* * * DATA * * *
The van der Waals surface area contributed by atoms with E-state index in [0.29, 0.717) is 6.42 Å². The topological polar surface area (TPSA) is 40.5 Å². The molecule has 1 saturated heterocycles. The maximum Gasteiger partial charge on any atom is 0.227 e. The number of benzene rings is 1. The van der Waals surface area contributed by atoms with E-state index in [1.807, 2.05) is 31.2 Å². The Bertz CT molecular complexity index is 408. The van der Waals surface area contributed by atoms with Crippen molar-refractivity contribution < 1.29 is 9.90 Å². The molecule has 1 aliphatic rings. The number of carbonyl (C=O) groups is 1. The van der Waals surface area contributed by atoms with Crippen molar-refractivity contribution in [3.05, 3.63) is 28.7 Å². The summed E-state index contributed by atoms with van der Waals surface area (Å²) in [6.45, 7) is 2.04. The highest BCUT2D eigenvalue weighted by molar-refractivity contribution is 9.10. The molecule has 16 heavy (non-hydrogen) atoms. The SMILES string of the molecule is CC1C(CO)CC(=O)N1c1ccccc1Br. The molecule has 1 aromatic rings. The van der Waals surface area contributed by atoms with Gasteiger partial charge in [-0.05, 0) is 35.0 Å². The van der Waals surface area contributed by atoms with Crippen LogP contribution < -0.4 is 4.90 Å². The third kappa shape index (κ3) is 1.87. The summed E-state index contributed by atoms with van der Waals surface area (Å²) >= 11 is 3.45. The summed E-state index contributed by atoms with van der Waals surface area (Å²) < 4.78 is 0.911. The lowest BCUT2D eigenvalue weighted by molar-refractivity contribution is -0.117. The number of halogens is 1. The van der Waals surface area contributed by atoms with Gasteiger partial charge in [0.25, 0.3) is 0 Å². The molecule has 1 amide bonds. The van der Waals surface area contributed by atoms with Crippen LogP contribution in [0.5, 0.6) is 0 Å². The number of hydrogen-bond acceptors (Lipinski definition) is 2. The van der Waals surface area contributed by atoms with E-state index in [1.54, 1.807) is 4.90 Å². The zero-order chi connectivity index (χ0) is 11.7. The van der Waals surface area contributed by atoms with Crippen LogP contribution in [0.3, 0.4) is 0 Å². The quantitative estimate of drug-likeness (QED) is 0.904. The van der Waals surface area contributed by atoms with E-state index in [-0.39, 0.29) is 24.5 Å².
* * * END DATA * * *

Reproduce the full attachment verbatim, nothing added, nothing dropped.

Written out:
The van der Waals surface area contributed by atoms with E-state index in [0.29, 0.717) is 6.42 Å². The topological polar surface area (TPSA) is 40.5 Å². The molecule has 1 saturated heterocycles. The maximum Gasteiger partial charge on any atom is 0.227 e. The number of benzene rings is 1. The van der Waals surface area contributed by atoms with E-state index in [1.807, 2.05) is 31.2 Å². The Bertz CT molecular complexity index is 408. The van der Waals surface area contributed by atoms with Crippen molar-refractivity contribution < 1.29 is 9.90 Å². The molecule has 1 aliphatic rings. The number of carbonyl (C=O) groups is 1. The van der Waals surface area contributed by atoms with Crippen molar-refractivity contribution in [3.05, 3.63) is 28.7 Å². The summed E-state index contributed by atoms with van der Waals surface area (Å²) in [6.45, 7) is 2.04. The highest BCUT2D eigenvalue weighted by molar-refractivity contribution is 9.10. The molecule has 16 heavy (non-hydrogen) atoms. The SMILES string of the molecule is CC1C(CO)CC(=O)N1c1ccccc1Br. The molecule has 1 aromatic rings. The van der Waals surface area contributed by atoms with Gasteiger partial charge in [-0.05, 0) is 35.0 Å². The van der Waals surface area contributed by atoms with Crippen LogP contribution < -0.4 is 4.90 Å². The third kappa shape index (κ3) is 1.87. The summed E-state index contributed by atoms with van der Waals surface area (Å²) >= 11 is 3.45. The summed E-state index contributed by atoms with van der Waals surface area (Å²) < 4.78 is 0.911. The lowest BCUT2D eigenvalue weighted by molar-refractivity contribution is -0.117. The number of halogens is 1. The van der Waals surface area contributed by atoms with Gasteiger partial charge in [0.25, 0.3) is 0 Å². The molecule has 1 amide bonds. The van der Waals surface area contributed by atoms with Crippen LogP contribution in [0.5, 0.6) is 0 Å². The number of hydrogen-bond acceptors (Lipinski definition) is 2. The van der Waals surface area contributed by atoms with E-state index in [1.54, 1.807) is 4.90 Å². The zero-order chi connectivity index (χ0) is 11.7. The van der Waals surface area contributed by atoms with Crippen LogP contribution in [0.3, 0.4) is 0 Å². The quantitative estimate of drug-likeness (QED) is 0.904. The van der Waals surface area contributed by atoms with E-state index in [-0.39, 0.29) is 24.5 Å².